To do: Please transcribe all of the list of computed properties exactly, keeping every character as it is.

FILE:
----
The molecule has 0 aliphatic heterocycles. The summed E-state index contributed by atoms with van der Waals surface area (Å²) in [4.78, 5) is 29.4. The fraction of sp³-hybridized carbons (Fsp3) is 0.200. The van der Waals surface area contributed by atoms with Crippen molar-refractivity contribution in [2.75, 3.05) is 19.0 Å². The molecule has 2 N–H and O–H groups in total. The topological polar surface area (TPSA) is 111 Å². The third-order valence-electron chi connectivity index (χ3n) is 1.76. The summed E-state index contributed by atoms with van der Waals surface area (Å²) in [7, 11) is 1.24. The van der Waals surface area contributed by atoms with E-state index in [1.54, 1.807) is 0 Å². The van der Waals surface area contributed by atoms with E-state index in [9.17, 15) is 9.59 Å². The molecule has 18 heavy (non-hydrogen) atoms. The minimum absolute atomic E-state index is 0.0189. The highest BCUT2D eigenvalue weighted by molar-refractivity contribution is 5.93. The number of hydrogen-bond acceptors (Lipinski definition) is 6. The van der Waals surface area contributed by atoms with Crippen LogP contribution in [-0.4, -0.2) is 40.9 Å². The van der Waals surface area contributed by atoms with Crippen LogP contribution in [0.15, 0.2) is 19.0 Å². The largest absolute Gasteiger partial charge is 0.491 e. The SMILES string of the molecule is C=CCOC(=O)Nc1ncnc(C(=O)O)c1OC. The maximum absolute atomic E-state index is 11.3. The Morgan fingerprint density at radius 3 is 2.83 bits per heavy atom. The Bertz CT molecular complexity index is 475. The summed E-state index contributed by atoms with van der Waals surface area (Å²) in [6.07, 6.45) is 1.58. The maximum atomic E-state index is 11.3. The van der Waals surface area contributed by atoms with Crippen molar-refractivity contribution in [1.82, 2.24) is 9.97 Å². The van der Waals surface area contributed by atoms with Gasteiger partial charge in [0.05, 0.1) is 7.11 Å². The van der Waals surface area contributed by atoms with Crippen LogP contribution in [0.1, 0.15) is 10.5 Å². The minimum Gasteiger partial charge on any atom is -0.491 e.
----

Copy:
The molecule has 0 aliphatic heterocycles. The summed E-state index contributed by atoms with van der Waals surface area (Å²) in [4.78, 5) is 29.4. The fraction of sp³-hybridized carbons (Fsp3) is 0.200. The van der Waals surface area contributed by atoms with Crippen molar-refractivity contribution in [2.75, 3.05) is 19.0 Å². The molecule has 2 N–H and O–H groups in total. The topological polar surface area (TPSA) is 111 Å². The third-order valence-electron chi connectivity index (χ3n) is 1.76. The summed E-state index contributed by atoms with van der Waals surface area (Å²) in [7, 11) is 1.24. The van der Waals surface area contributed by atoms with E-state index in [1.54, 1.807) is 0 Å². The van der Waals surface area contributed by atoms with E-state index in [9.17, 15) is 9.59 Å². The molecule has 18 heavy (non-hydrogen) atoms. The minimum absolute atomic E-state index is 0.0189. The highest BCUT2D eigenvalue weighted by molar-refractivity contribution is 5.93. The number of hydrogen-bond acceptors (Lipinski definition) is 6. The van der Waals surface area contributed by atoms with Crippen LogP contribution in [-0.4, -0.2) is 40.9 Å². The van der Waals surface area contributed by atoms with Crippen LogP contribution in [0.15, 0.2) is 19.0 Å². The largest absolute Gasteiger partial charge is 0.491 e. The SMILES string of the molecule is C=CCOC(=O)Nc1ncnc(C(=O)O)c1OC. The maximum absolute atomic E-state index is 11.3. The Morgan fingerprint density at radius 3 is 2.83 bits per heavy atom. The Bertz CT molecular complexity index is 475. The summed E-state index contributed by atoms with van der Waals surface area (Å²) in [6.07, 6.45) is 1.58. The maximum atomic E-state index is 11.3. The van der Waals surface area contributed by atoms with Crippen molar-refractivity contribution in [1.82, 2.24) is 9.97 Å². The van der Waals surface area contributed by atoms with Gasteiger partial charge in [0.05, 0.1) is 7.11 Å². The van der Waals surface area contributed by atoms with Crippen LogP contribution in [0.1, 0.15) is 10.5 Å². The minimum Gasteiger partial charge on any atom is -0.491 e.